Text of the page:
The work of tracking legislative and regulatory activity in the nation’s capital and all 50 states is shared by HFA’s Government Relations Action Team, the Washington, D.C., lobbying firm Dutko GR and an Association staff member. Together, they recommend policy positions to the HFA Board of Directors and project the association’s voice to Congress, administrative agencies and state decision-makers. In addition, the HFA often joins coalitions with other industry groups to multiply its impact.
Some of the issues addressed during the year were:
With industry allies, HFA successfully pressed Massachusetts Governor Charlie Baker in January to reject a bill that would have banned the use of flame-retardant chemicals in home furnishings products.
HFA contends that a national approach is better than enacting inconsistent laws in various states. HFA instead supports SOFFA, the Safer Occupancy Furnishings Flammability Act, a bipartisan congressional initiative that would apply California’s TB 117-2013 across the country.
QIP Tax Correction
An error in the 2017 Tax Cuts and Jobs Act limited the ability of retail businesses to write off the costs of investments in Qualified Improvement Property, or QIP. HFA joined a broad business coalition to push for a correction. Bills introduced in the House and Senate have drawn strong bipartisan support, thanks to coalition lobbying, but have not yet passed either chamber.
The last few months have seen intense activity in Congress and at the Consumer Products Safety Commission, in addition to changes in the ASTM voluntary furniture stability standard. HFA has sent a consistent message to its members: Don’t sell clothing storage units unless they meet the latest ASTM standard. HFA also advises members to urge their customers to anchor those chests and dressers to a wall or baseboard to prevent tip-over accidents.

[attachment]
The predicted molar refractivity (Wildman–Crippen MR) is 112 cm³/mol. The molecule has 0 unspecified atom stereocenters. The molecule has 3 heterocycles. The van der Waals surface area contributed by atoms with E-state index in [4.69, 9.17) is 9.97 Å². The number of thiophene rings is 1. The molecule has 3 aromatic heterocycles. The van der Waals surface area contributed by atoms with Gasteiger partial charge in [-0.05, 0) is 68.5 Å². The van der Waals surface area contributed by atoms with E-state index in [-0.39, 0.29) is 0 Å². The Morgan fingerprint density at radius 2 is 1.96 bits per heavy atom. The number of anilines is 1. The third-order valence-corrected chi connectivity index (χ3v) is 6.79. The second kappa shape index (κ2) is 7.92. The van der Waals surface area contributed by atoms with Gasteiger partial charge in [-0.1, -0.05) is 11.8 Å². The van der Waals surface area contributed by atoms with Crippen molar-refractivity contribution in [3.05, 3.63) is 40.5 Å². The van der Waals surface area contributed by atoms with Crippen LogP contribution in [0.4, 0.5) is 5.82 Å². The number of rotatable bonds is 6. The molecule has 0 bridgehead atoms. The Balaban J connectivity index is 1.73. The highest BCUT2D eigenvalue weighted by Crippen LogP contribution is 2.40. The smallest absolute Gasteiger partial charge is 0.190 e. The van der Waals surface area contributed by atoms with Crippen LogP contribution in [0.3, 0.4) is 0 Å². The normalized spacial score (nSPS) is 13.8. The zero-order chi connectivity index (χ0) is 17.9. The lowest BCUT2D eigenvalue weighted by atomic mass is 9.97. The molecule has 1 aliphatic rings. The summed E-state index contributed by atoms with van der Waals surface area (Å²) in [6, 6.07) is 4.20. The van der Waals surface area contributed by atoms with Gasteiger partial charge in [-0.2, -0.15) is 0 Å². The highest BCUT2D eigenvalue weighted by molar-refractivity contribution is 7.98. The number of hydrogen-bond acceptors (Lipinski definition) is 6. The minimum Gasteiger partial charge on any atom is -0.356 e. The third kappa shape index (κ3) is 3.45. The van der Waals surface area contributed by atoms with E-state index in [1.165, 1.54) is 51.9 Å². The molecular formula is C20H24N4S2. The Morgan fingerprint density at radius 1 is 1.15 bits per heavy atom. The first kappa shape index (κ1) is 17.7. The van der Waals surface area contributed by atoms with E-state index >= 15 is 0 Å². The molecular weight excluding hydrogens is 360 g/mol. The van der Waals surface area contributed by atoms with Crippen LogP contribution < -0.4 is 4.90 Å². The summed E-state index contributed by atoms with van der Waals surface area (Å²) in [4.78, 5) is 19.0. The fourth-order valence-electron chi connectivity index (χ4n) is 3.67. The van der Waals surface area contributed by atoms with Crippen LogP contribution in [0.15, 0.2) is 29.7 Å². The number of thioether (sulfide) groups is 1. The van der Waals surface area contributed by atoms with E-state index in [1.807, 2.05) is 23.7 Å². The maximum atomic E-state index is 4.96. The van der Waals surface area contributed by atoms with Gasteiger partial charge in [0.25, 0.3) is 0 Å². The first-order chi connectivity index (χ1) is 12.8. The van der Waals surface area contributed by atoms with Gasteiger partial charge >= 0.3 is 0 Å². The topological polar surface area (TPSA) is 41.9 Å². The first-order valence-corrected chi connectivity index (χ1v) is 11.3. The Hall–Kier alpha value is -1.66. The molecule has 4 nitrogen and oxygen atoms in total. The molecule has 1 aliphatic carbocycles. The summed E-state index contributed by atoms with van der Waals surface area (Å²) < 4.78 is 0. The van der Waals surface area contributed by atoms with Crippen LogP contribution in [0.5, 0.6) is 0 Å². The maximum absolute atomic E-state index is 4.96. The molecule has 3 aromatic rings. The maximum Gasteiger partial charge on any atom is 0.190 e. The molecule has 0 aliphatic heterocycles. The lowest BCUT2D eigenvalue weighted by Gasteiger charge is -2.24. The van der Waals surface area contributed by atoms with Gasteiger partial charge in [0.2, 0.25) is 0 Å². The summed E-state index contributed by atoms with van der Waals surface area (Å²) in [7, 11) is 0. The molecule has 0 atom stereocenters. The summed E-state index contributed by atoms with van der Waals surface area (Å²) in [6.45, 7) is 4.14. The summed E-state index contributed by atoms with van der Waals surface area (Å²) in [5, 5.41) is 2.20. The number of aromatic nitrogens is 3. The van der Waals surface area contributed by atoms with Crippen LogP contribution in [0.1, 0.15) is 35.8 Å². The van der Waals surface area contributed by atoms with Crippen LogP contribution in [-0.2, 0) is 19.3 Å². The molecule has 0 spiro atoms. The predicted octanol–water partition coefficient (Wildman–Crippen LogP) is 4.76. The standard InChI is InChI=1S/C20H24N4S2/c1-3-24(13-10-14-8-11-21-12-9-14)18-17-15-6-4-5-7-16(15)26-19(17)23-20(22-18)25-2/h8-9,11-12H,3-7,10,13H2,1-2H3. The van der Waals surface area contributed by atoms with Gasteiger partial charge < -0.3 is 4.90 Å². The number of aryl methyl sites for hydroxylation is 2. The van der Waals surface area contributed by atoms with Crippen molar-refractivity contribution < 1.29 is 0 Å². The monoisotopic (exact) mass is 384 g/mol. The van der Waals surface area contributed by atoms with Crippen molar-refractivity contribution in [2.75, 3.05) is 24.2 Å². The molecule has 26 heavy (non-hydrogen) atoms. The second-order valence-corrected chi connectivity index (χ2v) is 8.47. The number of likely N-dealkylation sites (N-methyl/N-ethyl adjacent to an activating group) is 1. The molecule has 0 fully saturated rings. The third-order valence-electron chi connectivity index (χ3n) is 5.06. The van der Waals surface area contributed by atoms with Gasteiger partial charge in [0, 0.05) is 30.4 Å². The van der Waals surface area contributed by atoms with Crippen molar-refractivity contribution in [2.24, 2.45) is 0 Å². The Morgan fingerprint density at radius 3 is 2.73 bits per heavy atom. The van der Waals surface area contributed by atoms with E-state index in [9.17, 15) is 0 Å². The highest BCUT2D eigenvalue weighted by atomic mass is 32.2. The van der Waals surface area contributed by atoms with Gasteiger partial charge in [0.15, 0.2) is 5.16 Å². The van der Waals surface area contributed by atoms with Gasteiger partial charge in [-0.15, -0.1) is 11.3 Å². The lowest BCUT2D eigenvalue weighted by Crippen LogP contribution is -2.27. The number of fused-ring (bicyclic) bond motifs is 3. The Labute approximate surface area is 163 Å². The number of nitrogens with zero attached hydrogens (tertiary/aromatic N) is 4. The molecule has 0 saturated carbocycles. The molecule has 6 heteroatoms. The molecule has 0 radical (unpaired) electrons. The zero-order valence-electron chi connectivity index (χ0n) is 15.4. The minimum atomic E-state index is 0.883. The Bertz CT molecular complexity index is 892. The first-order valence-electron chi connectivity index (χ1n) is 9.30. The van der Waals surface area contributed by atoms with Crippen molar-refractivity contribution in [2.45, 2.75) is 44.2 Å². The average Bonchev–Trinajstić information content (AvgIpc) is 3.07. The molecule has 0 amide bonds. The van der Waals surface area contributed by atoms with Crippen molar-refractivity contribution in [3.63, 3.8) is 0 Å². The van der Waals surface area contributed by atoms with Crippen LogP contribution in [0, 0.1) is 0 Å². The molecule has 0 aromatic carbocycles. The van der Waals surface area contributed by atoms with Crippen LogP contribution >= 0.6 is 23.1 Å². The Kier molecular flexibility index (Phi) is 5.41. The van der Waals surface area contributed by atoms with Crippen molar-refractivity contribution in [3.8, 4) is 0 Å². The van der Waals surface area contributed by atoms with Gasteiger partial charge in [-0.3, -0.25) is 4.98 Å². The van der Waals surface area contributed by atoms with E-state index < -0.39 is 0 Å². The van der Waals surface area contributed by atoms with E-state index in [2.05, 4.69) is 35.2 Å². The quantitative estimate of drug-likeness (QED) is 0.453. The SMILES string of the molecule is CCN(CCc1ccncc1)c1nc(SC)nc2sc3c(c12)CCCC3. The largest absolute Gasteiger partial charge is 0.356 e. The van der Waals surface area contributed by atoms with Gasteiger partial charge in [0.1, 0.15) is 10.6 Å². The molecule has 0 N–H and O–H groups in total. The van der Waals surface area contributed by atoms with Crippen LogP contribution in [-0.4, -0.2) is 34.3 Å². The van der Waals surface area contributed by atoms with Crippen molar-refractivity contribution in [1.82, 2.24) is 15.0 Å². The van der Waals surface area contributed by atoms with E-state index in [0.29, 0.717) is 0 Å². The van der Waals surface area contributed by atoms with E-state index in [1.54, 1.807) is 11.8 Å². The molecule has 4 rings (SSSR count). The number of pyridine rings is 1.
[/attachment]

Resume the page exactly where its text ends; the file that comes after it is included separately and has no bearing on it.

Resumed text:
continue to file lawsuits, or demand payments, contending that business websites fail to accommodate consumers with impaired vision, thus violating the Americans with Disabilities Act.
Plaintiffs’ attorneys continue to file lawsuits, or demand payments, contending that business websites fail to accommodate consumers with impaired vision, thus violating the Americans with Disabilities Act. Furniture retailers are not immune. HFA encourages its members to improve website accessibility, but it also recognizes there are no clear standards outlining how compliance can be achieved. On behalf of one Florida member, HFA has initiated meetings in the offices of Florida Senators Marco Rubio and Rick Scott to urge a congressional remedy. The staff of Sen. Rubio’s Small Business Committee followed up by holding a roundtable discussion of the issue in Orlando on November 15, inviting Jeff Smith, general manager of HFA member Walker Furniture in Gainesville, to participate.
HFA wrote to President Donald Trump in September supporting his goals for a comprehensive trade deal with China but asking him to delay an increase in tariffs on furniture imports from that country. He did grant a delay, but the bulk of the tariffs remain, adding costs that must be passed to consumers. HFA is part of the Americans for Free Trade coalition that is working to inform the public about the harmful impact that tariffs have had on the U.S. economy.
The coming year is likely to be even busier. All HFA members are invited to get involved and join the association’s Government Relations Action Team. Contact staff member Doug Clark at 916-757-1167 or email@example.com.
A feature about Home Furnishings Association's retail members, legislation affecting the furniture industry and other retail news from HFA.